Keeping subsea cables connected

By Kathy Kirchner, Network Operations VP for Americas

Subsea cables carrying 99% of the world’s data traffic are an increasing cause for security concerns after maritime incidents in the Ukraine and Gaza highlighted their vulnerabilities. Both war zones have seen undersea infrastructure destroyed or damaged, the Nord Stream gas pipeline in the Baltic Sea and internet cables in the Red Sea.

[Find out more about our cybersecurity capabilities in my previous blog “Rising up to meet subsea cybersecurity challenges”]

Targeting pipes and cables in acts of aggression adds to more benign risks that the subsea sector has learned to live with and has fuelled calls in US and European administrations for making maritime infrastructure more resilient. The threats fall into three categories: natural events, external factors, and human error.

Natural events account for around a fifth of incidents and range from extreme weather to undersea geological activity, like the 2022 eruption that took out the single cable that connected the island of Tonga to the internet. External factors include power outages, land-based communication infrastructure going down, or cable operators falling short on backup and maintenance responsibilities.

Unintentional human error is by far the biggest problem, contributing to more than 70% of yearly incidents. According to a European Parliament report in 2022, 40% of cable disruptions are caused by commercial fishing and dredging equipment; another 15% of damage is down to anchoring incidents, related to adverse sea conditions and dropping anchors outside approved areas.

Indigo Subsea NOC engineers keeping submarine cables monitored

Preventative ship tracking

In our role as a subsea systems operator support provider, our job is to be proactive in identifying any of the above issues and set in motion plans to fix breaks or outages that might occur, as quickly and cost-effectively as possible. To do this we use a combination of existing technologies and innovative new systems, borne of a need to meet the demands of hyperscale tech companies who have made huge investments in subsea cables and expect more resilience.

Like everyone involved in the shipping industry, we use the automatic identification system (AIS) to track transponders on ships, which provides a satellite view onscreen that displays the position of each vessel as well as its course and speed. It has a similar function to marine radar, a system primarily used to aid navigation and avoid collisions, but what we use it to identify any vessels approaching a geofenced zone a logical zone, marked around the physical location of an undersea cable.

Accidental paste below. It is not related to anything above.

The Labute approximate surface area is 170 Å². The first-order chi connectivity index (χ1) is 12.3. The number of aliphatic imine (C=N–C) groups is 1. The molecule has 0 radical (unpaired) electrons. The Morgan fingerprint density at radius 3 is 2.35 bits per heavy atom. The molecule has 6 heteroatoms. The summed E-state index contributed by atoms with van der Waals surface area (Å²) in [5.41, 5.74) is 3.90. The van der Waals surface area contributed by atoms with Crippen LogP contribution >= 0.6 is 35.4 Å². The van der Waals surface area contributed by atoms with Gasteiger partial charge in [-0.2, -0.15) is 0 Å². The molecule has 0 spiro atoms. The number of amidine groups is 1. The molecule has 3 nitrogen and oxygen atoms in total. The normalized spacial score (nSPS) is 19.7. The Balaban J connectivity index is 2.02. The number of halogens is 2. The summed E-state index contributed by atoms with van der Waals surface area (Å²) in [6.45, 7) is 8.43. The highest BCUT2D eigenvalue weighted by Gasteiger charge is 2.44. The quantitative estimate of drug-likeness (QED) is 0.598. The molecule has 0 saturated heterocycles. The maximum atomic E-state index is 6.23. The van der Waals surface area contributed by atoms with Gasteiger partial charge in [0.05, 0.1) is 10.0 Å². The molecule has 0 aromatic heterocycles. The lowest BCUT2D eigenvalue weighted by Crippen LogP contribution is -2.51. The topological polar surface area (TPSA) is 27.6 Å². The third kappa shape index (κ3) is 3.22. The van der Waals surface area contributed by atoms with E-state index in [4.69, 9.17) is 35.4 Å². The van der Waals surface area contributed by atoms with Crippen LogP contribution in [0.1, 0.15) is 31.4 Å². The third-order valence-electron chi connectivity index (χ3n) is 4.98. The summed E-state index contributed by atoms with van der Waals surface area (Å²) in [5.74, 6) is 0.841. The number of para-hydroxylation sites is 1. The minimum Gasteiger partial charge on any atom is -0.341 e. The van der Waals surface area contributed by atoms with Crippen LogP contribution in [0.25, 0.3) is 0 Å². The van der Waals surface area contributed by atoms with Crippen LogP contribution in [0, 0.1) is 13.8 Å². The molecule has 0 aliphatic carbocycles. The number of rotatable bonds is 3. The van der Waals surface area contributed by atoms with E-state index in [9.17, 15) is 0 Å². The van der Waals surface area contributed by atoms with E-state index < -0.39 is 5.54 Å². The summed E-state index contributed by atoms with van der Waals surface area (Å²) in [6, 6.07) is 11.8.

If a ship enters a zone and exhibits predetermined criteria – like a fishing vessel moving at a slow speed or a large vessel maneuvering to drop anchor – an alert is generated. Using AIS is mandatory under international maritime law, so if it’s switched off and a vessel is identified through other means, it immediately arouses suspicion of illicit activity and a possible threat to subsea cables.

For the most part, our 24x7x365 tracking service ends with our team contacting the vessel and making sure any risk of cable damage is averted.

Indigo Subsea Infographic

Timely fault fixing

In the event of an outage, caused by a cable break or an electric shunt, our NOC (Network Operations Centre) must identify what the issue is. The average ocean depth is 3,682m, which makes any remote and underwater visual monitoring expensive and time consuming, and extremely challenging. It is, therefore, imperative to identify the precise location of a fault.

If it’s an electrical short circuit, (or shunt fault) our NOC Team uses the system “as-built” data and the voltage and current values from PFE Power Feed Equipment to carry out a complex calculation to estimate the fault location.

If the fault is a cable break or an individual fiber break, we use a technique called Coherent Optical Time Domain Reflectometry (COTDR) to locate the damaged area. The COTDR shoots optical pulses down the fiber and accurately measures the reflected power and time taken for the light to return.

Having provided the expertise to locate and isolate the fault, we coordinate the dispatch of the ship to carry out the repairs. It’s an expensive business – sending a repair vessel to fix a broken cable can cost several tens of thousands of dollars a day – so ensuring an accurate, timely and successful fix is paramount. That’s why we often provide an on-board representative, for quality assurance and to ensure the repairs are carried out in accordance with the best interests of our customers.

Essentially, we provide an end-to-end service from fault identification to remediation, all run out from our dedicated Subsea NOC.  It demands a challenging combination of skills that we have been developing over many years – the technical ability to locate a fault and the logistical know-how to fix it cost effectively.

If you want to find out more about how Indigo Subsea go to Indigo Subsea webpage.